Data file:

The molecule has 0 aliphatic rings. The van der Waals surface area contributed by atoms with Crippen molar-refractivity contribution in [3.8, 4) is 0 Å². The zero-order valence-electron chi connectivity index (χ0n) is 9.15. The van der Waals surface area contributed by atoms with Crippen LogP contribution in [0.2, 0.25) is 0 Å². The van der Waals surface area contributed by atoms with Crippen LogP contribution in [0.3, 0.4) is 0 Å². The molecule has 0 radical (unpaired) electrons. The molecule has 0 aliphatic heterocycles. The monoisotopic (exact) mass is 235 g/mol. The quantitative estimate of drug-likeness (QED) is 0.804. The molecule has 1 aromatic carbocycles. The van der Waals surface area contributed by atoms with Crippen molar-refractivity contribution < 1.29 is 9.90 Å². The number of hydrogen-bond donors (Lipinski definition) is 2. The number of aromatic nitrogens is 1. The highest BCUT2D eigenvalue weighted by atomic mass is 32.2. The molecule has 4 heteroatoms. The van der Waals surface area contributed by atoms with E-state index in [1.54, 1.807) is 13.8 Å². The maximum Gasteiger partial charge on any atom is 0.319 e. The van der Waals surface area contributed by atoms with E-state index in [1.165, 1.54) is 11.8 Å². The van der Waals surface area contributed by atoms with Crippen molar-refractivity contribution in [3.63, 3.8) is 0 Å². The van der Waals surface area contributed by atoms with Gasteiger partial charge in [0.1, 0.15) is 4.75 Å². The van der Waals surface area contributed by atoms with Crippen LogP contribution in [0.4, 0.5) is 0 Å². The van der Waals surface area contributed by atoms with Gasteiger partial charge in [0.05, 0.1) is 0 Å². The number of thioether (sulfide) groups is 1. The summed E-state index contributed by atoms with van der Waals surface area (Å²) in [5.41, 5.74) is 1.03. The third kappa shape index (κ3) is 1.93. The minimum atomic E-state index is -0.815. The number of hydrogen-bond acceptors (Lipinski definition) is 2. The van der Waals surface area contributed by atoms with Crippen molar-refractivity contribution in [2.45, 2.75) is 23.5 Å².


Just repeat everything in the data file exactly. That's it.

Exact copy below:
The molecule has 0 aliphatic rings. The van der Waals surface area contributed by atoms with Crippen molar-refractivity contribution in [3.8, 4) is 0 Å². The zero-order valence-electron chi connectivity index (χ0n) is 9.15. The van der Waals surface area contributed by atoms with Crippen LogP contribution in [0.2, 0.25) is 0 Å². The van der Waals surface area contributed by atoms with Crippen LogP contribution in [0.3, 0.4) is 0 Å². The molecule has 0 radical (unpaired) electrons. The molecule has 0 aliphatic heterocycles. The monoisotopic (exact) mass is 235 g/mol. The quantitative estimate of drug-likeness (QED) is 0.804. The molecule has 1 aromatic carbocycles. The van der Waals surface area contributed by atoms with Crippen molar-refractivity contribution < 1.29 is 9.90 Å². The number of hydrogen-bond donors (Lipinski definition) is 2. The number of aromatic nitrogens is 1. The highest BCUT2D eigenvalue weighted by atomic mass is 32.2. The molecule has 4 heteroatoms. The van der Waals surface area contributed by atoms with E-state index in [1.54, 1.807) is 13.8 Å². The maximum Gasteiger partial charge on any atom is 0.319 e. The van der Waals surface area contributed by atoms with E-state index in [1.165, 1.54) is 11.8 Å². The van der Waals surface area contributed by atoms with Crippen molar-refractivity contribution in [3.63, 3.8) is 0 Å². The van der Waals surface area contributed by atoms with Gasteiger partial charge in [0.1, 0.15) is 4.75 Å². The van der Waals surface area contributed by atoms with Crippen LogP contribution in [0.4, 0.5) is 0 Å². The van der Waals surface area contributed by atoms with Gasteiger partial charge in [0.05, 0.1) is 0 Å². The number of thioether (sulfide) groups is 1. The summed E-state index contributed by atoms with van der Waals surface area (Å²) in [5.41, 5.74) is 1.03. The third kappa shape index (κ3) is 1.93. The minimum atomic E-state index is -0.815. The number of hydrogen-bond acceptors (Lipinski definition) is 2. The van der Waals surface area contributed by atoms with Crippen molar-refractivity contribution in [2.45, 2.75) is 23.5 Å².